Yetter History, Family Crest & Coats of Arms

Yetter is a name of ancient Norman origin. It arrived in England with the Norman Conquest of 1066. It is a name for a gatekeeper. The name was originally derived from the Old English word geat, meaning gate. It was also sometimes applied to people who lived near a prominent gate. [1]

Early Origins of the Yetter family

The surname Yetter was first found in Gloucestershire. Old Hutton in Westmorland was another family seat. "Hood-Ridding, an ancient mansion, has belonged for more than two centuries to the family of Yates." [2]

Early History of the Yetter family

This web page shows only a small excerpt of our Yetter research. Another 118 words (8 lines of text) covering the years 1250, 1575, 1582, 1630, 1865, 1939 and are included under the topic Early Yetter History in all our PDF Extended History products and printed products wherever possible.

Yetter Spelling Variations

A multitude of spelling variations characterize Norman surnames. Many variations occurred because Old and Middle English lacked any definite spelling rules. The introduction of Norman French to England also had a pronounced effect, as did the court languages of Latin and French. Therefore, one person was often referred to by several different spellings in a single lifetime. The various spellings include Yates, Yate, Yeats and others.

Early Notables of the Yetter family (pre 1700)

Outstanding amongst the family at this time was James Yates ( fl. 1582), English poet who described himself in the dedication of his only known volume as a 'serving man.' He is presumed to have originated...
Another 35 words (2 lines of text) are included under the topic Early Yetter Notables in all our PDF Extended History products and printed products wherever possible.

Ireland Migration of the Yetter family to Ireland

Some of the Yetter family moved to Ireland, but this topic is not covered in this excerpt.
Another 105 words (8 lines of text) about their life in Ireland is included in all our PDF Extended History products and printed products wherever possible.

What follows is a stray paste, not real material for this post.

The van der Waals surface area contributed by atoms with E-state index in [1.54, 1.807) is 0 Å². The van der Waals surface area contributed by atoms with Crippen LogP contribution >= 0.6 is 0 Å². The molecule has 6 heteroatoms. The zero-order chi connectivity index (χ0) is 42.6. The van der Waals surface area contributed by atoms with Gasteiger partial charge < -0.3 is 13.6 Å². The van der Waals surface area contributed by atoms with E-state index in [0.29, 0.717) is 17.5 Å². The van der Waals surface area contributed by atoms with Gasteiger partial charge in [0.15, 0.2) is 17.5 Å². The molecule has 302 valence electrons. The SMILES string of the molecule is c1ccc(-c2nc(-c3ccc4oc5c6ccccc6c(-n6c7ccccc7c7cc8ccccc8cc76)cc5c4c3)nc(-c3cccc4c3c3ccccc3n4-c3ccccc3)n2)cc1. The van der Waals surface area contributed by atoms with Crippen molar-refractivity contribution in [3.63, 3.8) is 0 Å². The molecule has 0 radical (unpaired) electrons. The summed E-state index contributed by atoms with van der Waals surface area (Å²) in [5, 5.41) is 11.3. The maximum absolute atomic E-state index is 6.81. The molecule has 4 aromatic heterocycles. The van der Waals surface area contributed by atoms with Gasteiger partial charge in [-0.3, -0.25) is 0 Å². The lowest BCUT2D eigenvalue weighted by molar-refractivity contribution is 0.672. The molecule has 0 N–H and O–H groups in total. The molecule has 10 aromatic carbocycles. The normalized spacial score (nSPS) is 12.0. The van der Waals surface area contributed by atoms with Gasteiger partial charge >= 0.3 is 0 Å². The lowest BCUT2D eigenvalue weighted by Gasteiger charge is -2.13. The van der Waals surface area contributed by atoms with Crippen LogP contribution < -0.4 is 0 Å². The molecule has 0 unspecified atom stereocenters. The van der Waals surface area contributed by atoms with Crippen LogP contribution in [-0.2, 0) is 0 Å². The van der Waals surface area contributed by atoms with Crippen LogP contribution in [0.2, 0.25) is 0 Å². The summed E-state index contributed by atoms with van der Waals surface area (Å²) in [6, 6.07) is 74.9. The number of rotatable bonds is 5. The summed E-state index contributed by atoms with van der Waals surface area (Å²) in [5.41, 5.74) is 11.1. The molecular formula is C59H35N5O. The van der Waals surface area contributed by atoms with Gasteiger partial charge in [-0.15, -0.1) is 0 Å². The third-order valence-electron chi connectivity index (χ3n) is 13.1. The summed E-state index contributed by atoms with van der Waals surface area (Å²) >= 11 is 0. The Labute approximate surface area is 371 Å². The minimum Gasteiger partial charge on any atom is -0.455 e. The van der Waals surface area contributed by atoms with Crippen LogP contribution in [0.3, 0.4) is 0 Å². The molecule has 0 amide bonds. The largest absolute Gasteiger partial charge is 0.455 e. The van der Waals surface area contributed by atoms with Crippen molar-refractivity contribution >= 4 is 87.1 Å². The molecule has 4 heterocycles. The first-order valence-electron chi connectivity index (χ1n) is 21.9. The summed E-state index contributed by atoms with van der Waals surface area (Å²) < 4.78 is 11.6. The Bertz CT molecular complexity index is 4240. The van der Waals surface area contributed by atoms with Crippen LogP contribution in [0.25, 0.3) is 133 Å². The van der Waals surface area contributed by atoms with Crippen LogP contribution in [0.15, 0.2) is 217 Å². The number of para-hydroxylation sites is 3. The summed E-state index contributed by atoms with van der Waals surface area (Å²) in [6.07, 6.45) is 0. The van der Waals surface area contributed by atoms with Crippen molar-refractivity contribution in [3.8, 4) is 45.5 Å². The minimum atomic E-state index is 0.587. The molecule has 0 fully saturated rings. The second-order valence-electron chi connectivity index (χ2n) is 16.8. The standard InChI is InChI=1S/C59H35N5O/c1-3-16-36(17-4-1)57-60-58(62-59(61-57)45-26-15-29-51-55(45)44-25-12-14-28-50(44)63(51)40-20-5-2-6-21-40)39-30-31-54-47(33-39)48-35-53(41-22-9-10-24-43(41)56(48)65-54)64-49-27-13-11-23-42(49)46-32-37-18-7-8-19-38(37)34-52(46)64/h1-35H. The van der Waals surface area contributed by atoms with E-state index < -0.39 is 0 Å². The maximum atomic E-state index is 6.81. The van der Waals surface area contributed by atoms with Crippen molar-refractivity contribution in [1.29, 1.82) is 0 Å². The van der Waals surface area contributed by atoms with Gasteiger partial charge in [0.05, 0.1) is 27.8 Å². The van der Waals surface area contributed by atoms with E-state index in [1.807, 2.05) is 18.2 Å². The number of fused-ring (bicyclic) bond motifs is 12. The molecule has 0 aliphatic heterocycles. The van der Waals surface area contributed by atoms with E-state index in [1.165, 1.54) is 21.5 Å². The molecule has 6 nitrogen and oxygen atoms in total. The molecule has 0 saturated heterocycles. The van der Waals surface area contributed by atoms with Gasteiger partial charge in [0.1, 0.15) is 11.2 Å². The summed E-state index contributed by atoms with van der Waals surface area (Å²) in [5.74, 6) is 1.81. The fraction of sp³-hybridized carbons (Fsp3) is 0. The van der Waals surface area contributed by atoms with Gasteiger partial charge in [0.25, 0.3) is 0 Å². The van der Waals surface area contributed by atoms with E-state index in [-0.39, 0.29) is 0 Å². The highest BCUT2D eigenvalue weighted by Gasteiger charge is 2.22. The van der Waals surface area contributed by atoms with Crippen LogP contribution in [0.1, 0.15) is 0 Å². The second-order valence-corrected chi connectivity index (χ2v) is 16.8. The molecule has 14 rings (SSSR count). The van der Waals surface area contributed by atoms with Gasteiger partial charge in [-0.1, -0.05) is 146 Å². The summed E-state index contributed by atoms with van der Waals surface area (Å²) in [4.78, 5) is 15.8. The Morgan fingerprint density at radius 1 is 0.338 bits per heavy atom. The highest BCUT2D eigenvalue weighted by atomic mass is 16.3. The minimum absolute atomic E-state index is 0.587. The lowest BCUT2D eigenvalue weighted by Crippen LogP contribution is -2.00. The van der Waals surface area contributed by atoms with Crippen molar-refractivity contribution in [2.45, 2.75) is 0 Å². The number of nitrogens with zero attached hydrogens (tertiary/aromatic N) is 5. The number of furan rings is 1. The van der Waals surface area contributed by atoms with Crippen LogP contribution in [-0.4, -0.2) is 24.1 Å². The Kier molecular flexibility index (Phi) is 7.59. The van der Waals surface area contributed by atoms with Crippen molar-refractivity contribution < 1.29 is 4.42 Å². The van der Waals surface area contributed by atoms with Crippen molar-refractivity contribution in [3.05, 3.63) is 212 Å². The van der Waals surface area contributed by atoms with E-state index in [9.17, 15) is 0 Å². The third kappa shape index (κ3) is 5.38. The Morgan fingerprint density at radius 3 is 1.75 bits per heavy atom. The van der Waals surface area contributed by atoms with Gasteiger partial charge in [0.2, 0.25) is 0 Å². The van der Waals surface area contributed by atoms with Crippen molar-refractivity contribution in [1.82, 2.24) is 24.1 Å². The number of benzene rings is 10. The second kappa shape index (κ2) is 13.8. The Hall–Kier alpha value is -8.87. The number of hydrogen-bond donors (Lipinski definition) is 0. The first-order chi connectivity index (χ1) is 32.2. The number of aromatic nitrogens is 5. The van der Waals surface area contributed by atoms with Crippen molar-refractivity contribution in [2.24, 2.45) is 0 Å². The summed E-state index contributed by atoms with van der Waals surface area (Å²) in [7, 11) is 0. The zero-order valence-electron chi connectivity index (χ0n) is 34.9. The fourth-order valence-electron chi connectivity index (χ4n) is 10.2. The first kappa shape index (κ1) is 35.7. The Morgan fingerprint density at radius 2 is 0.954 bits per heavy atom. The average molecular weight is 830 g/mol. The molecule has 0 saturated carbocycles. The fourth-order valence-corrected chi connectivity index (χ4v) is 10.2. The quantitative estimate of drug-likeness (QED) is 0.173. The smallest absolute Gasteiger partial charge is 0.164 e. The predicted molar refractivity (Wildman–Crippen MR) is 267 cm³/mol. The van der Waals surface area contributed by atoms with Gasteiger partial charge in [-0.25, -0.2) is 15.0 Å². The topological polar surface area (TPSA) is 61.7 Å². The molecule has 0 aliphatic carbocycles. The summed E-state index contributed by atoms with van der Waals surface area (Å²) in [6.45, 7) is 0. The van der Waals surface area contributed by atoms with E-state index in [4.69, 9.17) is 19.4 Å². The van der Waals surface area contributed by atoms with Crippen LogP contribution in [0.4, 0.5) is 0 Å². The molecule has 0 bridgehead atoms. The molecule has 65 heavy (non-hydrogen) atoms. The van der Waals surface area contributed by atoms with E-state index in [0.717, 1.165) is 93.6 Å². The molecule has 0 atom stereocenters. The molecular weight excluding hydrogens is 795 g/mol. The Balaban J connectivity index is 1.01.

United States Yetter migration to the United States +

Many English families left England, to avoid the chaos of their homeland and migrated to the many British colonies abroad. Although the conditions on the ships were extremely cramped, and some travelers arrived diseased, starving, and destitute, once in the colonies, many of the families prospered and made valuable contributions to the cultures of what would become the United States and Canada. Research into the origins of individual families in North America has revealed records of the immigration of a number of people bearing the name Yetter or a variant listed above:

Yetter Settlers in United States in the 18th Century
  • Johannes Yetter, who landed in Pennsylvania in 1747 [3]
  • John Yetter, who arrived in Pennsylvania in 1765 [3]
  • Ludwic Yetter, who landed in Pennsylvania in 1765 [3]
Yetter Settlers in United States in the 20th Century
  • Augustus Stephan Yetter, who landed in Colorado in 1906 [3]

Contemporary Notables of the name Yetter (post 1700) +

  • Van D. Yetter Jr., American Democrat politician, Candidate for Pennsylvania State House of Representatives from Monroe County, 1952 [4]
  • John Yetter McCollister (1921-2013), American politician, Member of the U.S. House of Representatives from Nebraska's 2nd district (1971-1977)
  • Donald Yetter Gardner (1913-2004), American music teacher who wrote the classic Christmas song "All I Want For Christmas Is My Two Front Teeth"

  1. ^ Black, George F., The Surnames of Scotland Their Origin, Meaning and History. New York: New York Public Library, 1946. Print. (ISBN 0-87104-172-3)
  2. ^ Lewis, Samuel, A Topographical Dictionary of England. Institute of Historical Research, 1848, Print.
  3. ^ Filby, P. William, Meyer, Mary K., Passenger and immigration lists index : a guide to published arrival records of about 500,000 passengers who came to the United States and Canada in the seventeenth, eighteenth, and nineteenth centuries. 1982-1985 Cumulated Supplements in Four Volumes Detroit, Mich. : Gale Research Co., 1985, Print (ISBN 0-8103-1795-8)
  4. ^ The Political Graveyard: Alphabetical Name Index. (Retrieved 2015, October 8) . Retrieved from on Facebook
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